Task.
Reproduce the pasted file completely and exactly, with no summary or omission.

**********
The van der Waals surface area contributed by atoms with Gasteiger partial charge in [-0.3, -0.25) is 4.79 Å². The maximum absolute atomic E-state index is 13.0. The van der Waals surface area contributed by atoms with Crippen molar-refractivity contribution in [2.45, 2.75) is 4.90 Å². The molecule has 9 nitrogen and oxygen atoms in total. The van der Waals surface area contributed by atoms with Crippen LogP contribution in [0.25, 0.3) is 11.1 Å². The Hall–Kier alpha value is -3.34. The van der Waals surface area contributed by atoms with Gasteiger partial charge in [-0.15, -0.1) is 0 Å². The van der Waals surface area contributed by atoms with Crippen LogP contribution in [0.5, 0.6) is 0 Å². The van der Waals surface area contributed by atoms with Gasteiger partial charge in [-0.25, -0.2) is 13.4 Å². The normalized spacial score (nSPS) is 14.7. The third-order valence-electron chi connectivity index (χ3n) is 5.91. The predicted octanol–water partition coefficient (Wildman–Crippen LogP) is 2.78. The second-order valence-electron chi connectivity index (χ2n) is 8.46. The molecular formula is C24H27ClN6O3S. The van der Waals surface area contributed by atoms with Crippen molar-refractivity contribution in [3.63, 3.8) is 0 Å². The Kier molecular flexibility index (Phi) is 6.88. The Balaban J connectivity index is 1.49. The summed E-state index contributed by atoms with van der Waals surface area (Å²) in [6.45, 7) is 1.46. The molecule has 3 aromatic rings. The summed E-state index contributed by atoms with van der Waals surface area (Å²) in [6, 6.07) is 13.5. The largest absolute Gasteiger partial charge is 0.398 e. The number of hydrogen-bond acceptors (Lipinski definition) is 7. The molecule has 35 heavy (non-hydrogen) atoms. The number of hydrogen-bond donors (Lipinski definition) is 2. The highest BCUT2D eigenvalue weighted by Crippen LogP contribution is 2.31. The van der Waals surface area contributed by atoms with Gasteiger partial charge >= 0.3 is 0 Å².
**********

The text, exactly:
The van der Waals surface area contributed by atoms with Gasteiger partial charge in [-0.3, -0.25) is 4.79 Å². The maximum absolute atomic E-state index is 13.0. The van der Waals surface area contributed by atoms with Crippen molar-refractivity contribution in [2.45, 2.75) is 4.90 Å². The molecule has 9 nitrogen and oxygen atoms in total. The van der Waals surface area contributed by atoms with Crippen LogP contribution in [0.25, 0.3) is 11.1 Å². The Hall–Kier alpha value is -3.34. The van der Waals surface area contributed by atoms with Gasteiger partial charge in [-0.15, -0.1) is 0 Å². The van der Waals surface area contributed by atoms with Crippen LogP contribution in [0.5, 0.6) is 0 Å². The van der Waals surface area contributed by atoms with Gasteiger partial charge in [-0.25, -0.2) is 13.4 Å². The normalized spacial score (nSPS) is 14.7. The third-order valence-electron chi connectivity index (χ3n) is 5.91. The predicted octanol–water partition coefficient (Wildman–Crippen LogP) is 2.78. The second-order valence-electron chi connectivity index (χ2n) is 8.46. The molecular formula is C24H27ClN6O3S. The van der Waals surface area contributed by atoms with Crippen molar-refractivity contribution in [3.63, 3.8) is 0 Å². The Kier molecular flexibility index (Phi) is 6.88. The Balaban J connectivity index is 1.49. The summed E-state index contributed by atoms with van der Waals surface area (Å²) in [6.45, 7) is 1.46. The molecule has 3 aromatic rings. The summed E-state index contributed by atoms with van der Waals surface area (Å²) in [6, 6.07) is 13.5. The largest absolute Gasteiger partial charge is 0.398 e. The number of hydrogen-bond acceptors (Lipinski definition) is 7. The molecule has 35 heavy (non-hydrogen) atoms. The number of hydrogen-bond donors (Lipinski definition) is 2. The highest BCUT2D eigenvalue weighted by Crippen LogP contribution is 2.31. The van der Waals surface area contributed by atoms with Gasteiger partial charge >= 0.3 is 0 Å².